Unemployed up to three times more likely to use drugs
The latest research into Australia’s drug and alcohol habits confirms that new approaches need to be tried in order to help people on welfare with drug abuse issues.
The National Drug Strategy Household Survey: detailed findings 2016–released today by the Australian Institute of Health and Welfare–shows that unemployed people are over three times more likely to use meth/amphetamines, and 1.5 times more likely to use cannabis, when compared with employed people.
Minister for Social Services, Christian Porter, says that the evidence is unequivocal, and further reinforces the need to try new ways of helping people on welfare such as the proposed drug testing trials.
“The data tells us very clearly that unemployed people are much more likely than employed people to use illicit drugs,” Minister Porter said.
“23.6 per cent of job seekers are recent users of illicit drugs, compared to 17.6 per cent of people currently employed.
“This Report is evidence that for too long, not enough has been done to try and deal with the real connection between drug abuse and unemployment.
“This Government’s Drug Testing Trial is focused entirely on helping job seekers overcome drug problems and to receive the help they need to get on a path towards securing a job and building a better future for themselves and their families.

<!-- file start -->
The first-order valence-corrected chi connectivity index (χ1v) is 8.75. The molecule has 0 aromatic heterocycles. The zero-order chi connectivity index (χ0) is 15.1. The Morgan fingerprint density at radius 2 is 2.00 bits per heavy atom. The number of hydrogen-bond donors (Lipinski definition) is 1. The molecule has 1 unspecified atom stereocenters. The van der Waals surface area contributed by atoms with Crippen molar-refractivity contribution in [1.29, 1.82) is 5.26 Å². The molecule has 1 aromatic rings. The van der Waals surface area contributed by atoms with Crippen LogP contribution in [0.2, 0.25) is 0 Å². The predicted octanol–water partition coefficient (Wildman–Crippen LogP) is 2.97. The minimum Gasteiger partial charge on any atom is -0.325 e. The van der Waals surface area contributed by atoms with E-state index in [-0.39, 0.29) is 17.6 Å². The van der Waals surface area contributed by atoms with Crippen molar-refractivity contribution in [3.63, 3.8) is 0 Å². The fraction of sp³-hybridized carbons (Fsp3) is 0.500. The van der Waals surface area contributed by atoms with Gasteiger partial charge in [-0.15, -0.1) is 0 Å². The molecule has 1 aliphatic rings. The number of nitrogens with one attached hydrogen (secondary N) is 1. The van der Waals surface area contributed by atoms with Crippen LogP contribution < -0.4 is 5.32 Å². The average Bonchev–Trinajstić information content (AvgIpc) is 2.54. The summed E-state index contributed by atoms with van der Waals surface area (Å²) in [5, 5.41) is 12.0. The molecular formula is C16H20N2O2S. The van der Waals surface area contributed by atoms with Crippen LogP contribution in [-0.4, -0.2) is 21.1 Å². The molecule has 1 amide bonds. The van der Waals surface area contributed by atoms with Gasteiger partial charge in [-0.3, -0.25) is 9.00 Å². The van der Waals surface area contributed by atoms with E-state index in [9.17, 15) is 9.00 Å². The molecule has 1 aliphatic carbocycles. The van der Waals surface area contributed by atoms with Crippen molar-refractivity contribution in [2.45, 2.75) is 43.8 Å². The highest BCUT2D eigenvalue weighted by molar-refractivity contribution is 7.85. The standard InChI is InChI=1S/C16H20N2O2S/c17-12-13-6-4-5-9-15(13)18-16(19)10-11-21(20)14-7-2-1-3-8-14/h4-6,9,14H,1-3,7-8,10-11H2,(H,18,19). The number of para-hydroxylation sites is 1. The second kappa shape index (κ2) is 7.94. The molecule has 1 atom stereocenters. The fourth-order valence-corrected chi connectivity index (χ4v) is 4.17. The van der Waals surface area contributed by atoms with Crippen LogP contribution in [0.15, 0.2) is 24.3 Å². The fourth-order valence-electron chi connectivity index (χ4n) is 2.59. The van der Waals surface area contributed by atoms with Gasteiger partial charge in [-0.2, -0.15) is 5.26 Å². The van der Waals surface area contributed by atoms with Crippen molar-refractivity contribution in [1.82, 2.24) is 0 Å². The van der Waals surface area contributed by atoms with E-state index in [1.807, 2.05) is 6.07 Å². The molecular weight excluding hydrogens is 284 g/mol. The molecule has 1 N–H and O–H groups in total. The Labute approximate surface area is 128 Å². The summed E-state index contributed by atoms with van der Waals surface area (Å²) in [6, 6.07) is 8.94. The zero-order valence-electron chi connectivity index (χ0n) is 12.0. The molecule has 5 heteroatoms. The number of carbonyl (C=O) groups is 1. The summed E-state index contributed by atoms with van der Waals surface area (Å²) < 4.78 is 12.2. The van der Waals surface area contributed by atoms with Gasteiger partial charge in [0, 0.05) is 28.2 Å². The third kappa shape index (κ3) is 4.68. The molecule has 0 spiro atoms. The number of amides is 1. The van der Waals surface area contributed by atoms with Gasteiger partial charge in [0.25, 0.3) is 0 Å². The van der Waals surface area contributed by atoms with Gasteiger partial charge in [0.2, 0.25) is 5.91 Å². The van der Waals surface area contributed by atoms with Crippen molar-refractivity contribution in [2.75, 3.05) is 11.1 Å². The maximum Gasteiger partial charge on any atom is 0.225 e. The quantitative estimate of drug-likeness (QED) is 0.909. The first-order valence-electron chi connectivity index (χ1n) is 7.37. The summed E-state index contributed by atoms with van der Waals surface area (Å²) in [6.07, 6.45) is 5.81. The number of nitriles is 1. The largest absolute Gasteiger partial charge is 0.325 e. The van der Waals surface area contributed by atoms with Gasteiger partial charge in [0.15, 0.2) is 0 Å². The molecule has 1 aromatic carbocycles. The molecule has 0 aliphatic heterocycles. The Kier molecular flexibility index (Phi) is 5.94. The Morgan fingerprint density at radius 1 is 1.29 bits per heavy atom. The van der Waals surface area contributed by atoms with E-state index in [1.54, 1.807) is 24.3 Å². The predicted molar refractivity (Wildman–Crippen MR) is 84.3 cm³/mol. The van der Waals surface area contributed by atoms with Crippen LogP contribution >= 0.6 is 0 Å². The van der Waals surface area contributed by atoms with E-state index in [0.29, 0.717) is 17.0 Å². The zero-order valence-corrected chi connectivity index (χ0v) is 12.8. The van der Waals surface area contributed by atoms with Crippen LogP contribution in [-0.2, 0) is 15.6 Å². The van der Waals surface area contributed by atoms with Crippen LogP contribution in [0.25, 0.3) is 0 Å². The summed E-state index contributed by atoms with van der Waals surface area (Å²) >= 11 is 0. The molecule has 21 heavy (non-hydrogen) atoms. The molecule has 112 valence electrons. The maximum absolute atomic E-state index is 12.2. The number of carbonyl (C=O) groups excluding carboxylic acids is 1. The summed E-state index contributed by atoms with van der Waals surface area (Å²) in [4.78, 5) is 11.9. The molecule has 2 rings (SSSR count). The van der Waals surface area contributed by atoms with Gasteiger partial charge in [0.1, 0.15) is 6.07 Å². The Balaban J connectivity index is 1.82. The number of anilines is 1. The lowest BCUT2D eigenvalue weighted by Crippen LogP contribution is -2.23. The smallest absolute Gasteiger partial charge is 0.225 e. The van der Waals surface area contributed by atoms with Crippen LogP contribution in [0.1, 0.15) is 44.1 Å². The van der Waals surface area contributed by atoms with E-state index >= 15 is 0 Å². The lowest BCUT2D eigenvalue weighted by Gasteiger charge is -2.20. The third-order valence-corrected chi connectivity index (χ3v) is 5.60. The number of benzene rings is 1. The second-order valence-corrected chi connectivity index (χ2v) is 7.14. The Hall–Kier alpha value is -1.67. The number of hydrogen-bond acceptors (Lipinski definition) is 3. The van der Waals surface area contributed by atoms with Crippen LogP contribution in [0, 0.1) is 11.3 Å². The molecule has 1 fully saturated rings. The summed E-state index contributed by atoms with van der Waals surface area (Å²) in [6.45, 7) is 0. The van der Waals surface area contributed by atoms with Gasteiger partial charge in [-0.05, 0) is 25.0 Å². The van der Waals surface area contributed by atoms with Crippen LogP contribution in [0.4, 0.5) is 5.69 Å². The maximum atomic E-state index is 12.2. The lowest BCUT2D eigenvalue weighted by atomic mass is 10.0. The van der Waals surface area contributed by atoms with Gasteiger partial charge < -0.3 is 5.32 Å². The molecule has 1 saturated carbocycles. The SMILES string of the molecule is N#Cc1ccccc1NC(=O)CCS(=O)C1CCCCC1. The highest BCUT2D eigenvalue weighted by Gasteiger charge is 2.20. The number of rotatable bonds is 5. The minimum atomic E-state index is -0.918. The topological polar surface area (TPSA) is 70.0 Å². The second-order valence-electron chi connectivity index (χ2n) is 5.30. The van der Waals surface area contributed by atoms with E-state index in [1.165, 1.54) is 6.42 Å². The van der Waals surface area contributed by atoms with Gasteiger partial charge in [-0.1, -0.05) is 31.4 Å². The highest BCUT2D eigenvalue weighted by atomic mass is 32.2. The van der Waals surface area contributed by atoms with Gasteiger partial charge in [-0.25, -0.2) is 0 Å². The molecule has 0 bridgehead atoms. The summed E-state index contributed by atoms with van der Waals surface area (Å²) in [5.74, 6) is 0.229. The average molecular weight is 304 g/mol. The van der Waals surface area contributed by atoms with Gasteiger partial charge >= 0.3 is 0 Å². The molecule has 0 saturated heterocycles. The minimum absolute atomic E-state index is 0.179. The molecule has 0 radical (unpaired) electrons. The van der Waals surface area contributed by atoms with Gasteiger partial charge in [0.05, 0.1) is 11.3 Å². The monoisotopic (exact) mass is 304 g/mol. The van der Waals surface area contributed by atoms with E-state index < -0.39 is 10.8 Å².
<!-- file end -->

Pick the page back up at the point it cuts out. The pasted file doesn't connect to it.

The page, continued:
“It is not about penalising or stigmatising people who have a barrier to employment such as drug abuse. We want to help people in this situation. Failure to do so simply leaves people at risk of a cycle of welfare dependency,” Minister Porter said.
Despite the Australian Institute of Health and Welfare’s 2013 report showing similar figures, Labor’s Shadow Minister for Human Services, Linda Burney has repeatedly said drug abuse is not a problem within the welfare system.
“I mean, the evidence is very clear that there is not a higher incidence of drug use amongst people that are seeking employment.” – 7.30 Report 23/08/2017
“Well I was horrified at what Minister Porter said just a few moments ago in Question Time, and he was basically saying that welfare recipients are more likely to use ice, I think he was talking about, certainly drugs. There is no evidence of that…” – Sky News 05/09/2017
The 2016 data again shows that she is wrong, and that many people in the welfare system need help and aren’t getting it. While communities are being ripped apart by drugs such as ice, Labor’s alternative approach is to establish a committee which will produce a report that will feed into future policy.
More information on the Australian Institute of Health and Welfare National Drug Strategy Household Survey: detailed findings 2016 can be found at https://www.aihw.gov.au/